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2001 Abstract: 280 Intraoperative Cholangiography to Prevent Common Bile Duct Injury During Laparoscopic Cholecystectomy

2001 Digestive Disease Week

# 280 Intraoperative Cholangiography to Prevent Common Bile Duct Injury During Laparoscopic Cholecystectomy
Flum R. David, Koepsell Thomas, Heagerty Patrick, Mika Sinanan, E. Patchen Dellinger, Seattle, WA

BACKGROUND: Common bile duct(CBD) injury is a serious complication of laparoscopic cholecystectomy(LC). The use of intraoperative cholangiogram(IOC) may decrease the rate of CBD injury by confirming biliary tract anatomy prior to transection, but this effect has not been clearly defined, quantified or cost-analyzed.

METHODS: A retrospective population-based study was conducted using the Washington State hospital discharge database to determine the effect of IOC use and surgical experience on CBD injury. All discharge reports from 1991-1998 were searched for ICD9 procedure codes consistent with LC. This group was then evaluated for ICD9 procedure codes consistent with CBD reconstruction within 90 days of LC.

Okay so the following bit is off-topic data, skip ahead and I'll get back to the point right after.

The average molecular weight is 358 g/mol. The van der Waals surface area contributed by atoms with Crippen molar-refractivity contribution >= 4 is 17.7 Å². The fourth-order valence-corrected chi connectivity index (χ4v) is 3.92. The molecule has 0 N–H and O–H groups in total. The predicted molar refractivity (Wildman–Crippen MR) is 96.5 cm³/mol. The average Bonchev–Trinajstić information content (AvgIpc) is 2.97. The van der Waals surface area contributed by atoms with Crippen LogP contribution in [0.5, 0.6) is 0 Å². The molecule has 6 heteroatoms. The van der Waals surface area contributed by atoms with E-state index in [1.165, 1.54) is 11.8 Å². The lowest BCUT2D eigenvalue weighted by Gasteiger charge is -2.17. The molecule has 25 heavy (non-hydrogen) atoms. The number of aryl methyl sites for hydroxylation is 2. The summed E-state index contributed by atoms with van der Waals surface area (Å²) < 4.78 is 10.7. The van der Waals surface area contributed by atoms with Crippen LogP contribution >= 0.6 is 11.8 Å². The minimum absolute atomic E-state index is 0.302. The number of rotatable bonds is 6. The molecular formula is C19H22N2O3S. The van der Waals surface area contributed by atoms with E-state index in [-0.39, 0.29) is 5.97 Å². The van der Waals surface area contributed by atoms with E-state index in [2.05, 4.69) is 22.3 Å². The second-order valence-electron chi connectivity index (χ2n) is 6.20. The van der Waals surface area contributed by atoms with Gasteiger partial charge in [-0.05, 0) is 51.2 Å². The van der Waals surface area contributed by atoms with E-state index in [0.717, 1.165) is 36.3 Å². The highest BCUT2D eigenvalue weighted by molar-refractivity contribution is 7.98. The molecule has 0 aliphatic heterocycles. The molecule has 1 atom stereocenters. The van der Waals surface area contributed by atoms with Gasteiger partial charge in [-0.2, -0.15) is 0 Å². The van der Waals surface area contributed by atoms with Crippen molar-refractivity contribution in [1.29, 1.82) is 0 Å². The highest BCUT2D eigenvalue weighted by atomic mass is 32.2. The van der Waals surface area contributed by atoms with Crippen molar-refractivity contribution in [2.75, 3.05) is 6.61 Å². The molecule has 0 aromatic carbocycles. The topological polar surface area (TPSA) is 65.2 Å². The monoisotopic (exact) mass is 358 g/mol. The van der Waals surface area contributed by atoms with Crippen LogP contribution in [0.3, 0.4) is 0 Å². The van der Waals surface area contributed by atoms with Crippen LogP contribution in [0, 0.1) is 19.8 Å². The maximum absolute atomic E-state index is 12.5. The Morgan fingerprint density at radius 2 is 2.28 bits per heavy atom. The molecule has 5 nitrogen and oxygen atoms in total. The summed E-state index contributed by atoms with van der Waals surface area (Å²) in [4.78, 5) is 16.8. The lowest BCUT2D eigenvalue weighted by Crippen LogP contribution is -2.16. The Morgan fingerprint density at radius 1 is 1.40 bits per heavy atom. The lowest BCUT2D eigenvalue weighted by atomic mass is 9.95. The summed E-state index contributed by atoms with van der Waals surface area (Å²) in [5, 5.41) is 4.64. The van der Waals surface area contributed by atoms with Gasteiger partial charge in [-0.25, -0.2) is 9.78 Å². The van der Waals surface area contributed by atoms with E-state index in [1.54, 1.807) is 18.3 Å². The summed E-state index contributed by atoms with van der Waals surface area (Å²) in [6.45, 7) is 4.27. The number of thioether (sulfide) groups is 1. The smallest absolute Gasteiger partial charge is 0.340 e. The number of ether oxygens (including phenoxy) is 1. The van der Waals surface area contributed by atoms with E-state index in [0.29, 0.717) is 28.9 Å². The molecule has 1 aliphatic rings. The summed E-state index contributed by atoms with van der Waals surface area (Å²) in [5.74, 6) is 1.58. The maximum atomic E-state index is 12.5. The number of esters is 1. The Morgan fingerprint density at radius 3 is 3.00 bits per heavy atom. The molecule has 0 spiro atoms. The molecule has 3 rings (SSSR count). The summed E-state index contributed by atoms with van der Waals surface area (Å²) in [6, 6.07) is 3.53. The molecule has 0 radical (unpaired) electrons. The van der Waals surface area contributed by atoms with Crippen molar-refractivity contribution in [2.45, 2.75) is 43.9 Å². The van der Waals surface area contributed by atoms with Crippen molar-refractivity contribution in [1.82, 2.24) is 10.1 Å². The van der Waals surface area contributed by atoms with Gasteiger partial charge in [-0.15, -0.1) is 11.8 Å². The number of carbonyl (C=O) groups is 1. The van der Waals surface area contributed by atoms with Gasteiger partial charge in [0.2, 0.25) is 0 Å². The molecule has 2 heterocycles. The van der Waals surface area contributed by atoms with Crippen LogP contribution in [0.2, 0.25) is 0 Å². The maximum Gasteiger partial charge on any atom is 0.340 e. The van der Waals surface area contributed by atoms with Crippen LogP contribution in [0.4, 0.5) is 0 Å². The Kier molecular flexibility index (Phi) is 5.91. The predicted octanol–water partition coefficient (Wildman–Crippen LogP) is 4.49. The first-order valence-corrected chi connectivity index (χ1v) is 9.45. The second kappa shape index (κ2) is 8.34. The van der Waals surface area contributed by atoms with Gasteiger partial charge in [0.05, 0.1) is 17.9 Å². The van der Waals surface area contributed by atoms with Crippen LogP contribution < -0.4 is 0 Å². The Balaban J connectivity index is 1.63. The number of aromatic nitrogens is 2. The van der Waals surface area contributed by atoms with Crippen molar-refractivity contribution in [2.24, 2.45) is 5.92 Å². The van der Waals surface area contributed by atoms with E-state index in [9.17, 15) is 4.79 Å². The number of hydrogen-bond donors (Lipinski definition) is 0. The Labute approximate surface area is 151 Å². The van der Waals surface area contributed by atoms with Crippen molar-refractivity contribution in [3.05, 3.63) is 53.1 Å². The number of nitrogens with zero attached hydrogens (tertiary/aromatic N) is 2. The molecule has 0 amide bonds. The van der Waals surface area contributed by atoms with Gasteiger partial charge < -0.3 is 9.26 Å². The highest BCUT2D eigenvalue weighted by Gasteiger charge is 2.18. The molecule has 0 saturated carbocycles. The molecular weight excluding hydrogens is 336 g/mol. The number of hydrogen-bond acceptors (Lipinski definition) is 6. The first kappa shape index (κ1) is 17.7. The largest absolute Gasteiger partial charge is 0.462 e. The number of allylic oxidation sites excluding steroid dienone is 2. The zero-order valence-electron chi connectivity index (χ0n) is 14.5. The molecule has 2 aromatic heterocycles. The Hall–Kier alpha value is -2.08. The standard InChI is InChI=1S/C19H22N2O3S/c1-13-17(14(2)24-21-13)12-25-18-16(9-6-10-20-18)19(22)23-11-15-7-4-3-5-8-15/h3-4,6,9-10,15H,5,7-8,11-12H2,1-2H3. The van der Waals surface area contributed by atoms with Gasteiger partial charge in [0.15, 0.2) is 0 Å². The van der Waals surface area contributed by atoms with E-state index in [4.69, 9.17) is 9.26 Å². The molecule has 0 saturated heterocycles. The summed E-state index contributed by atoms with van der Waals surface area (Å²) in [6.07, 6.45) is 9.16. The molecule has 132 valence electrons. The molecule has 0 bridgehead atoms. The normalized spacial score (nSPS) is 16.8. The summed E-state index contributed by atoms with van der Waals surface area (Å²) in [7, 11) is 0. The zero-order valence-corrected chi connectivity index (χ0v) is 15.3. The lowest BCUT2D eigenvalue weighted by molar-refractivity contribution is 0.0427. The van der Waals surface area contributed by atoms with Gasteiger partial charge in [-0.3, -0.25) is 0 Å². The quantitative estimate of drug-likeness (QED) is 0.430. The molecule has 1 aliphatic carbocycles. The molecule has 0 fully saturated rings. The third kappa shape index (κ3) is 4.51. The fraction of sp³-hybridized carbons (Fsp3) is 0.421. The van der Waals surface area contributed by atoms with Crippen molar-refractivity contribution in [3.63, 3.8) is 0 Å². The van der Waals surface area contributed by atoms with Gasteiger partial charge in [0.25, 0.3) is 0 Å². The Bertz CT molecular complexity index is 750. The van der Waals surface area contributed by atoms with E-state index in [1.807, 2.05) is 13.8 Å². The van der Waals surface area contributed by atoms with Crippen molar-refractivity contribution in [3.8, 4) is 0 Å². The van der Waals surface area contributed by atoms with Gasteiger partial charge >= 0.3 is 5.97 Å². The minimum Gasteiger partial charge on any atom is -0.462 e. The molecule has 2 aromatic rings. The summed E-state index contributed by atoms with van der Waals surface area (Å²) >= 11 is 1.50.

RESULTS: 30,630 LCs and 76 major CBD injuries(2.5/1000)were identified in this analysis. There was a 10% decrease in the rate of injury per year after 1991(p=0.05). There were no significant differences between injured and non-injured patients based on demographics (age, sex) disease acuity (previous admissions, CBD stone, cholangitis, acute disease, ER admission), payer status(Medicare, Medicaid, private), or hospital variables (teaching, rural, profit). CBD injury occurred in 3.2/1000 of LCs in the early case order(<20) of surgeons compared with 1.7/1000 at later points(p=0.01), RR=1.81 (95% CI=1.44,2.88). The rate of injury in LCs performed without IOC was 3.3/1000 compared to 1.9/1000 in LCs with IOC (p=0.02), RR=1.7 (95%CI=1.1,2.6). Surgeon's experience and IOC use were independent predictors of injury. These effects were maintained in logistic regression models designed to account for confounding variables. During the first 36 LCs performed by surgeons the risk of CBD injury was significantly higher if no IOC was used, RR=2.2 (95% CI=1.31,3.74). Surgeons who used IOC in greater than 75% of LCs had an injury rate of 2.2/1000 compared to 3.2/1000 among surgeons with IOC use in <15% of LCs(p=0.33), but among more routine cholangiographers there was a higher rate of injury when an IOC was not used. The charge associated with the avoidance of a CBD injury would be ,057 overall, and ,000 per injury averted for surgeons within their first 36 LCs.

DISCUSSION: IOC use significantly reduces the likelihood of CBD injury during LC. This effect is magnified during the early experience of surgeons. The data suggest that systemic use of IOC may decrease the rate of CBD injury. This would be particularly cost beneficial if directed towards surgeons at increased risk for injury.

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